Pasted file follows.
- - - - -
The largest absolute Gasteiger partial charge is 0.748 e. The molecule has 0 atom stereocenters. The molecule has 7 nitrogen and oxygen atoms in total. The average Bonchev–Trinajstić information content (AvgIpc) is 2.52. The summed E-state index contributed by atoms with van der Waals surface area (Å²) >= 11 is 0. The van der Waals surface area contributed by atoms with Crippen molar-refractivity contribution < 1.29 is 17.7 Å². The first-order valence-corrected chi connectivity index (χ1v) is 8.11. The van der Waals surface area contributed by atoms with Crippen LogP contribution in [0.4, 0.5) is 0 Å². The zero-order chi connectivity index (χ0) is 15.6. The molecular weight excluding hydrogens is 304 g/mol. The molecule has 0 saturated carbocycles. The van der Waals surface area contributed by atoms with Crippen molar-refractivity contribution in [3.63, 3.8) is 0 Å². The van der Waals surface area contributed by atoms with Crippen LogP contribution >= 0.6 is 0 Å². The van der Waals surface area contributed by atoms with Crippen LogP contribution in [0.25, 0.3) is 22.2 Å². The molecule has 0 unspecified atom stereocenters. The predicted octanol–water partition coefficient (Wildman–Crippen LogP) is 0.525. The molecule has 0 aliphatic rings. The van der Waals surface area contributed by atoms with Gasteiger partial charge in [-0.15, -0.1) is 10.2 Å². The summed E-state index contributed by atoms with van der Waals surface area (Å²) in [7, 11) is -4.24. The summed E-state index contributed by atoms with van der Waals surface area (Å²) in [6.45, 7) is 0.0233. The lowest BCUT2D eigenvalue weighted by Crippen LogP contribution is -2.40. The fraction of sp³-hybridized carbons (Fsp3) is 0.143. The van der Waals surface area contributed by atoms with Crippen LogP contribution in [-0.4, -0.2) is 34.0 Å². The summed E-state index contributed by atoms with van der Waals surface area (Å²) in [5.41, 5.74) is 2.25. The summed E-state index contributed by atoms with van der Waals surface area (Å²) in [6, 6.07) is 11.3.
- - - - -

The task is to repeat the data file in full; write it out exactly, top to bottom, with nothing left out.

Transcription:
The largest absolute Gasteiger partial charge is 0.748 e. The molecule has 0 atom stereocenters. The molecule has 7 nitrogen and oxygen atoms in total. The average Bonchev–Trinajstić information content (AvgIpc) is 2.52. The summed E-state index contributed by atoms with van der Waals surface area (Å²) >= 11 is 0. The van der Waals surface area contributed by atoms with Crippen molar-refractivity contribution < 1.29 is 17.7 Å². The first-order valence-corrected chi connectivity index (χ1v) is 8.11. The van der Waals surface area contributed by atoms with Crippen LogP contribution in [0.4, 0.5) is 0 Å². The zero-order chi connectivity index (χ0) is 15.6. The molecular weight excluding hydrogens is 304 g/mol. The molecule has 0 saturated carbocycles. The van der Waals surface area contributed by atoms with Crippen molar-refractivity contribution in [3.63, 3.8) is 0 Å². The van der Waals surface area contributed by atoms with Crippen LogP contribution >= 0.6 is 0 Å². The van der Waals surface area contributed by atoms with Crippen LogP contribution in [0.25, 0.3) is 22.2 Å². The molecule has 0 unspecified atom stereocenters. The predicted octanol–water partition coefficient (Wildman–Crippen LogP) is 0.525. The molecule has 0 aliphatic rings. The van der Waals surface area contributed by atoms with Gasteiger partial charge in [-0.15, -0.1) is 10.2 Å². The summed E-state index contributed by atoms with van der Waals surface area (Å²) in [7, 11) is -4.24. The summed E-state index contributed by atoms with van der Waals surface area (Å²) in [6.45, 7) is 0.0233. The lowest BCUT2D eigenvalue weighted by Crippen LogP contribution is -2.40. The fraction of sp³-hybridized carbons (Fsp3) is 0.143. The van der Waals surface area contributed by atoms with Crippen LogP contribution in [-0.4, -0.2) is 34.0 Å². The summed E-state index contributed by atoms with van der Waals surface area (Å²) in [5.41, 5.74) is 2.25. The summed E-state index contributed by atoms with van der Waals surface area (Å²) in [6, 6.07) is 11.3.